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Publication numberUS7288983 B1
Publication typeGrant
Application numberUS 11/512,237
Publication dateOct 30, 2007
Filing dateAug 30, 2006
Priority dateAug 30, 2006
Fee statusPaid
Publication number11512237, 512237, US 7288983 B1, US 7288983B1, US-B1-7288983, US7288983 B1, US7288983B1
InventorsOffer Schwartsglass, Dov Yurovich
Original AssigneeBroadlight Ltd.
Export CitationBiBTeX, EndNote, RefMan
External Links: USPTO, USPTO Assignment, Espacenet
Method and circuit for providing a temperature dependent current source
US 7288983 B1
Abstract
A programmable temperature compensation circuit having a bandgap circuit for generating a first temperature-independent voltage reference signal, VREF and a second temperature-dependent voltage signal, VTEMP. A two-input buffer amplifier is coupled to the bandgap circuit for effecting impedance transformation between inputs and respective outputs thereof. A temperature dependent difference current (TDDC) is coupled to the outputs of the buffer amplifier for producing a temperature dependent current that is a function of a difference between first and second voltage signals at its inputs; and a current amplifier is coupled to the TDDC for adjusting a baseline current at room temperature and the temperature dependency slope of the temperature dependent current.
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Claims(17)
1. A programmable temperature compensation circuit for providing a temperature dependent current source, said circuit comprising:
a bandgap circuit for generating a first voltage reference signal, VREF that is independent of temperature and a second voltage signal, VTEMP that is temperature-dependent;
a buffer amplifier having a pair of inputs coupled to the bandgap circuit for effecting impedance transformation between said inputs and respective outputs thereof;
a temperature dependent difference current (TDDC) coupled to the outputs of the buffer amplifier and being responsive to a first voltage signal and a second voltage signal at the respective outputs of the buffer amplifier for producing a temperature dependent current that is a function of a difference between the first voltage signal and the second voltage signal; and
a current amplifier coupled to the TDDC for adjusting a baseline current at room temperature and the temperature dependency slope of the temperature dependent current.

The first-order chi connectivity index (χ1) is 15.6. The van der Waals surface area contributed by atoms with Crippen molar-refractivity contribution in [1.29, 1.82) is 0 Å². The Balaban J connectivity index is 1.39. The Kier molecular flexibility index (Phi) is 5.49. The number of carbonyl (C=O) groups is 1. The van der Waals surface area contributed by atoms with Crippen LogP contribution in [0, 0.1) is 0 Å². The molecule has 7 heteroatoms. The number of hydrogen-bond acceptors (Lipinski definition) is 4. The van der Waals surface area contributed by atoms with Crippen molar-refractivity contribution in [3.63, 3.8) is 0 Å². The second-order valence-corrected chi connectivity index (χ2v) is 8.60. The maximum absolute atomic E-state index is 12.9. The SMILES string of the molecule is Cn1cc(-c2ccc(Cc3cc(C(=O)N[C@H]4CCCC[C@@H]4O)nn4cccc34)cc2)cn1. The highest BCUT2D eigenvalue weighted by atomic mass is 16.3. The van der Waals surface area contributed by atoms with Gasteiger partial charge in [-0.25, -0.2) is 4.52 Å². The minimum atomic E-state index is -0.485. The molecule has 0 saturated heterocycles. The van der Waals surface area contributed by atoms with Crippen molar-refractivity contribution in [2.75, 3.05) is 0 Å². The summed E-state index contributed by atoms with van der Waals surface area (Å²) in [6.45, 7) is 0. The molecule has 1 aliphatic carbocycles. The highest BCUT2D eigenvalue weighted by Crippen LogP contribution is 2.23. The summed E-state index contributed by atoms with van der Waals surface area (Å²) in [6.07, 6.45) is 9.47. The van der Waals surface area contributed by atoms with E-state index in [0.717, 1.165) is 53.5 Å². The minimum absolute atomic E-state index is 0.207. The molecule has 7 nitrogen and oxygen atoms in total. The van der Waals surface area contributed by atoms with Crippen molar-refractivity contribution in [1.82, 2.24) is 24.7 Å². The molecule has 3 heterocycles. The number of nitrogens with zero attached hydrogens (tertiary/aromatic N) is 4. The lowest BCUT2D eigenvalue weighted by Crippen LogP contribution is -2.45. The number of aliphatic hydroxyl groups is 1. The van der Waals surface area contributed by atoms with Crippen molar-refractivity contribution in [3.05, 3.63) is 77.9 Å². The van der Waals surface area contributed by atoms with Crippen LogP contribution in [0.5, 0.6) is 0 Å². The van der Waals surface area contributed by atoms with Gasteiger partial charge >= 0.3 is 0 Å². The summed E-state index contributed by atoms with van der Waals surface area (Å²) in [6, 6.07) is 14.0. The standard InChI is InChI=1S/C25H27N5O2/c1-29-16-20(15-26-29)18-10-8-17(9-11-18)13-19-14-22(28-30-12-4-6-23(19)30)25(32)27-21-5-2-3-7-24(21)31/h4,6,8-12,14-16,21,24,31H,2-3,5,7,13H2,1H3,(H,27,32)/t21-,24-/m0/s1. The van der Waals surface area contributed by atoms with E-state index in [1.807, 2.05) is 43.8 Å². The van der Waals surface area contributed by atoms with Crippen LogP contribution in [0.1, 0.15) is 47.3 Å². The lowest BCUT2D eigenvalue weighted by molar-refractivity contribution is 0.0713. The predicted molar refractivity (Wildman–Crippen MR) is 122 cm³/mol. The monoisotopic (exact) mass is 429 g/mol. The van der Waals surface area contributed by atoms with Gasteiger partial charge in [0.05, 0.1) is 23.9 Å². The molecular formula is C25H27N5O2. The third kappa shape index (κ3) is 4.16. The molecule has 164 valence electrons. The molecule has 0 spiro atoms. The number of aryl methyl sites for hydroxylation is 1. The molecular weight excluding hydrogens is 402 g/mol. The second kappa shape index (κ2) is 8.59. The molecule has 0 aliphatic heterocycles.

2. The circuit of claim 1, wherein said TDDC and said current amplifier are commonly coupled to a first terminal of a first resistor, having a second terminal connected to ground, GND.
3. The circuit of claim 2, wherein said current amplifier is further coupled to a first terminal of a second resistor, having a second terminal connected to ground, GND.
4. The circuit of claim 3, wherein said first voltage signal is independent of temperature, power supply and process corners.
5. The circuit of claim 4, wherein said second voltage signal is dependent on temperature and independent of power supply and process corners.
6. The circuit of claim 5, wherein said TDDC comprises:
a first voltage-to-current converter for converting the first voltage signal to a first current signal;
a second voltage-to-current converter for converting the second voltage signal to a second current signal; and
a subtractor for subtracting the second current signal from the first current signal and thereby producing the temperature dependent current.
7. The circuit of claim 6, further including means for changing a dependency between said temperature dependent current and a change in temperature.
8. The circuit of claim 3, including means for changing a gain of said current amplifier so as to adjust the temperature dependency slope of the temperature dependent current.
9. The circuit of claim 1, wherein said temperature dependent current source is supplied to at least an analog electrical component.
10. The circuit of claim 9, wherein said analog electrical component comprises at least one of: an oscillator, a limiter amplifier, an operational amplifier, a buffer amplifier, a laser diode, an analog-to-digital converter, a sample-and-hold circuit.
11. A method for providing a programmable temperature dependent current source, the method comprising:
generating a first voltage signal independent of temperature, process-corners and power supply;
generating a second voltage signal dependent on temperature, process-corners and power supply;
converting the first voltage signal to a first current signal;
converting the second voltage signal to a second current signal; and
creating a temperature dependent current having a programmable temperature dependency slope by subtracting the second current signal from the first current signal.
12. The method of claim 11, further including supplying said temperature dependent current source to at least an analog electrical component.
13. The method of claim 12, wherein said analog electrical component comprises at least one of: an oscillator, a limiter amplifier, an operational amplifier, a buffer amplifier, a laser diode.
14. The method of claim 11, further including amplifying the temperature dependent current using a current amplifier.
15. A method for providing a programmable temperature dependent current source, the method comprising:
generating a first voltage signal independent of temperature;
generating a second voltage signal dependent on temperature;
converting the first voltage signal to a first current signal;